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Egypt keeps new parties on short leash

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Over the past few years, there's been an unprecedented level of talk about reform in Egypt and other Arab allies of the US such as the Kingdom of Saudi Arabia and Kuwait. But that talk has translated into little action, with strict limits on political activity in almost all Arab countries.

Last week Saudi Arabia, which is planning its first-ever national elections next year for posts in its largely ceremonial municipal councils, said that women would not be allowed to vote. Even in countries that have held relatively free parliamentary elections, like Kuwait last year, there have been no real gains for the forces of reform. There, gerrymandering and strong support for Islamist candidates reduced the number of legislators who support a Western-style democracy.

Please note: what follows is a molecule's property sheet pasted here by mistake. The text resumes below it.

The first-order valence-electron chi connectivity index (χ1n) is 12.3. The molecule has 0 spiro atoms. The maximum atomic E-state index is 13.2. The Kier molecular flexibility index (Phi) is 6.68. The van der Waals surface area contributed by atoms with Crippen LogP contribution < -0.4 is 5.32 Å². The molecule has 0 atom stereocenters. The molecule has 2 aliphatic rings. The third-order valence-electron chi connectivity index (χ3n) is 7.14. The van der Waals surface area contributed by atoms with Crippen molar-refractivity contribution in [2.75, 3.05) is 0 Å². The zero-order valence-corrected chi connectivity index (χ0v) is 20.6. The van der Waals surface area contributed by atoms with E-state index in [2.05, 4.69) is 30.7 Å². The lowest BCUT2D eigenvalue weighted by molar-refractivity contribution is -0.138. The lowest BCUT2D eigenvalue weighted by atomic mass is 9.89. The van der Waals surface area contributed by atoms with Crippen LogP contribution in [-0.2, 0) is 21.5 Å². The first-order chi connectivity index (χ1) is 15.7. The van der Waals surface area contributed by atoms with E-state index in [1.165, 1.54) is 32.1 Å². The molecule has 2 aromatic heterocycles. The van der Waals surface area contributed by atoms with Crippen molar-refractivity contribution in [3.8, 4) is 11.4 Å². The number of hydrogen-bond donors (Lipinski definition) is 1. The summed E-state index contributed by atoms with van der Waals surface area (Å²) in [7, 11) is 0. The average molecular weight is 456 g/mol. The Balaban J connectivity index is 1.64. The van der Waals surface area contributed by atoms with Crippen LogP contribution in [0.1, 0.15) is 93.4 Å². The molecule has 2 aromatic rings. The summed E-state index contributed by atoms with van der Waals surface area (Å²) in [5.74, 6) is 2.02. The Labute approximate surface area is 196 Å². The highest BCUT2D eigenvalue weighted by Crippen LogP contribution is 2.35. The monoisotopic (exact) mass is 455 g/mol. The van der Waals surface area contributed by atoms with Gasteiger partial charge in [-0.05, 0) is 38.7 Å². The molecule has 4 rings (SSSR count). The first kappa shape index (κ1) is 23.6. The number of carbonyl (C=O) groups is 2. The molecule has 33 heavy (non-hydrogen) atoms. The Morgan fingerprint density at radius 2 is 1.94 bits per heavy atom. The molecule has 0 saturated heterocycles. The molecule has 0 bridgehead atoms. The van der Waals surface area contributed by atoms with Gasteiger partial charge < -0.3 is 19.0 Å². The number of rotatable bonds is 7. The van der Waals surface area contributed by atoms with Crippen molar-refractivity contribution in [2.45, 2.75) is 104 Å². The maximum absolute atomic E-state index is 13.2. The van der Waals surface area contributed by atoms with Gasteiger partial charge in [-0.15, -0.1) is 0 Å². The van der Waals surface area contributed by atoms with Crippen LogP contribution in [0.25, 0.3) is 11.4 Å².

But it is in Egypt, the sleeping giant of the region, where the hope for change was perhaps greatest. Formally a republic, the country had some experience with liberal politics as recently as the 1950s. A large number of activists hark back to Egypt's liberal period when it was the region's intellectual and political leader.

"We want to reinvigorate the multi-party system, which is dying out here,'' says Mona Makram-Ebied, a Harvard-educated political scientist and a supporter of Nour's Ghad Party, or party of tomorrow. "There's a younger generation thirsting for a voice. They want to make a new and modern Egypt, and there's a great nostalgia to make Egypt what it was when it was the lodestar of the Arab world. But the system we have now is ossified, and it's standing in our way."

Ms. Makram-Ebeid, who comes from a prominent liberal political family, says reformers' hopes were lifted by a promise from the ruling party last month that it would make it easier for competitors to register. To her mind, the Ghad Party had jumped through every hoop put in front of it by the government.

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